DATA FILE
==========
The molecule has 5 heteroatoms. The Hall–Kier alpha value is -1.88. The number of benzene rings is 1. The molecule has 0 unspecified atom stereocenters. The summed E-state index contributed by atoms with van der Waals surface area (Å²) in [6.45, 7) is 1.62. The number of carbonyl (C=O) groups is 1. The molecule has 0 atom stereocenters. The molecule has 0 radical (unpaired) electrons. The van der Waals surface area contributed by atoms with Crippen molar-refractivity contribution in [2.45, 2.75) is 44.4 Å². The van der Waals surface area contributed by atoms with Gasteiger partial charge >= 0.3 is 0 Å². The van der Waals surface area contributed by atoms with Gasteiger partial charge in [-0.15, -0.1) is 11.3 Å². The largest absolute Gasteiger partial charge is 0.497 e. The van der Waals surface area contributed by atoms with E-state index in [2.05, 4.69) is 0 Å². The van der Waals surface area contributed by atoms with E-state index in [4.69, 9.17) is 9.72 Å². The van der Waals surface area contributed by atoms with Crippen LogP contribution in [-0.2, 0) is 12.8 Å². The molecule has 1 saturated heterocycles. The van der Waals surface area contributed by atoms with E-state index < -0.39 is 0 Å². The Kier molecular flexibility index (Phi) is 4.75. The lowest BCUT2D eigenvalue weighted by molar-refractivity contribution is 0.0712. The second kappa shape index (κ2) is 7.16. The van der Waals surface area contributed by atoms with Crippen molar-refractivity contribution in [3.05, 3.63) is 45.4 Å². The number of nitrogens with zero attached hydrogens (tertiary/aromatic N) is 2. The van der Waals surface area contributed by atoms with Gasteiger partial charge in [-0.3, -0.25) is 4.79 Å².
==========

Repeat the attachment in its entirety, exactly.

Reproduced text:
The molecule has 5 heteroatoms. The Hall–Kier alpha value is -1.88. The number of benzene rings is 1. The molecule has 0 unspecified atom stereocenters. The summed E-state index contributed by atoms with van der Waals surface area (Å²) in [6.45, 7) is 1.62. The number of carbonyl (C=O) groups is 1. The molecule has 0 atom stereocenters. The molecule has 0 radical (unpaired) electrons. The van der Waals surface area contributed by atoms with Crippen molar-refractivity contribution in [2.45, 2.75) is 44.4 Å². The van der Waals surface area contributed by atoms with Gasteiger partial charge >= 0.3 is 0 Å². The van der Waals surface area contributed by atoms with Gasteiger partial charge in [-0.15, -0.1) is 11.3 Å². The largest absolute Gasteiger partial charge is 0.497 e. The van der Waals surface area contributed by atoms with E-state index in [2.05, 4.69) is 0 Å². The van der Waals surface area contributed by atoms with E-state index in [4.69, 9.17) is 9.72 Å². The van der Waals surface area contributed by atoms with Crippen LogP contribution in [-0.2, 0) is 12.8 Å². The molecule has 1 saturated heterocycles. The van der Waals surface area contributed by atoms with E-state index < -0.39 is 0 Å². The Kier molecular flexibility index (Phi) is 4.75. The lowest BCUT2D eigenvalue weighted by molar-refractivity contribution is 0.0712. The second kappa shape index (κ2) is 7.16. The van der Waals surface area contributed by atoms with Crippen molar-refractivity contribution in [3.05, 3.63) is 45.4 Å². The number of nitrogens with zero attached hydrogens (tertiary/aromatic N) is 2. The van der Waals surface area contributed by atoms with Gasteiger partial charge in [-0.3, -0.25) is 4.79 Å².